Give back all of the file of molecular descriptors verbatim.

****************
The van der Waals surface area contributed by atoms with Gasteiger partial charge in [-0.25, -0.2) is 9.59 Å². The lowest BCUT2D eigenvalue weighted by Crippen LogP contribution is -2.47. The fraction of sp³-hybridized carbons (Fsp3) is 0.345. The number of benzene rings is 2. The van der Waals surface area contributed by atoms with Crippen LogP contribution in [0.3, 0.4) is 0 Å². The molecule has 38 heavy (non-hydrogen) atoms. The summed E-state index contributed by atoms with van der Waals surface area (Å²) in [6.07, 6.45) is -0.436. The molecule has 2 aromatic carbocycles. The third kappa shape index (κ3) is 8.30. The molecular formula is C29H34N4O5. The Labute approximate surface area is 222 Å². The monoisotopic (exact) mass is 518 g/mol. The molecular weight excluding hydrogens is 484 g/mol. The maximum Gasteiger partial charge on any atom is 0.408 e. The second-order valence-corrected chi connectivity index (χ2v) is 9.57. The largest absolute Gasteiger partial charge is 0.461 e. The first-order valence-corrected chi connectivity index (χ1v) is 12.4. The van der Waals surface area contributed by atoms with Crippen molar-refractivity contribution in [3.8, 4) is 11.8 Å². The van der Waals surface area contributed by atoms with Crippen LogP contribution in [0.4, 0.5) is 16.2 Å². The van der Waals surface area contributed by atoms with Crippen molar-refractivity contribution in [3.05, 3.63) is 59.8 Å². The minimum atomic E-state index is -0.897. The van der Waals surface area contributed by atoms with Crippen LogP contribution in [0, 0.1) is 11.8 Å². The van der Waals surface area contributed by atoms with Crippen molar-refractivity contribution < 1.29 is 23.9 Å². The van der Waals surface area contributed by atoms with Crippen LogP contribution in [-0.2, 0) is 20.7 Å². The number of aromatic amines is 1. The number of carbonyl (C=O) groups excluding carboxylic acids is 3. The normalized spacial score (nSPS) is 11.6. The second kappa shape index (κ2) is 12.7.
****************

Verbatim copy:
The van der Waals surface area contributed by atoms with Gasteiger partial charge in [-0.25, -0.2) is 9.59 Å². The lowest BCUT2D eigenvalue weighted by Crippen LogP contribution is -2.47. The fraction of sp³-hybridized carbons (Fsp3) is 0.345. The number of benzene rings is 2. The van der Waals surface area contributed by atoms with Crippen LogP contribution in [0.3, 0.4) is 0 Å². The molecule has 38 heavy (non-hydrogen) atoms. The summed E-state index contributed by atoms with van der Waals surface area (Å²) in [6.07, 6.45) is -0.436. The molecule has 2 aromatic carbocycles. The third kappa shape index (κ3) is 8.30. The molecular formula is C29H34N4O5. The Labute approximate surface area is 222 Å². The monoisotopic (exact) mass is 518 g/mol. The molecular weight excluding hydrogens is 484 g/mol. The maximum Gasteiger partial charge on any atom is 0.408 e. The second-order valence-corrected chi connectivity index (χ2v) is 9.57. The largest absolute Gasteiger partial charge is 0.461 e. The first-order valence-corrected chi connectivity index (χ1v) is 12.4. The van der Waals surface area contributed by atoms with Crippen molar-refractivity contribution in [3.8, 4) is 11.8 Å². The van der Waals surface area contributed by atoms with Crippen LogP contribution in [0.4, 0.5) is 16.2 Å². The van der Waals surface area contributed by atoms with Crippen molar-refractivity contribution in [3.05, 3.63) is 59.8 Å². The minimum atomic E-state index is -0.897. The van der Waals surface area contributed by atoms with Crippen LogP contribution in [0, 0.1) is 11.8 Å². The van der Waals surface area contributed by atoms with Crippen molar-refractivity contribution < 1.29 is 23.9 Å². The van der Waals surface area contributed by atoms with Crippen LogP contribution in [-0.2, 0) is 20.7 Å². The number of aromatic amines is 1. The number of carbonyl (C=O) groups excluding carboxylic acids is 3. The normalized spacial score (nSPS) is 11.6. The second kappa shape index (κ2) is 12.7.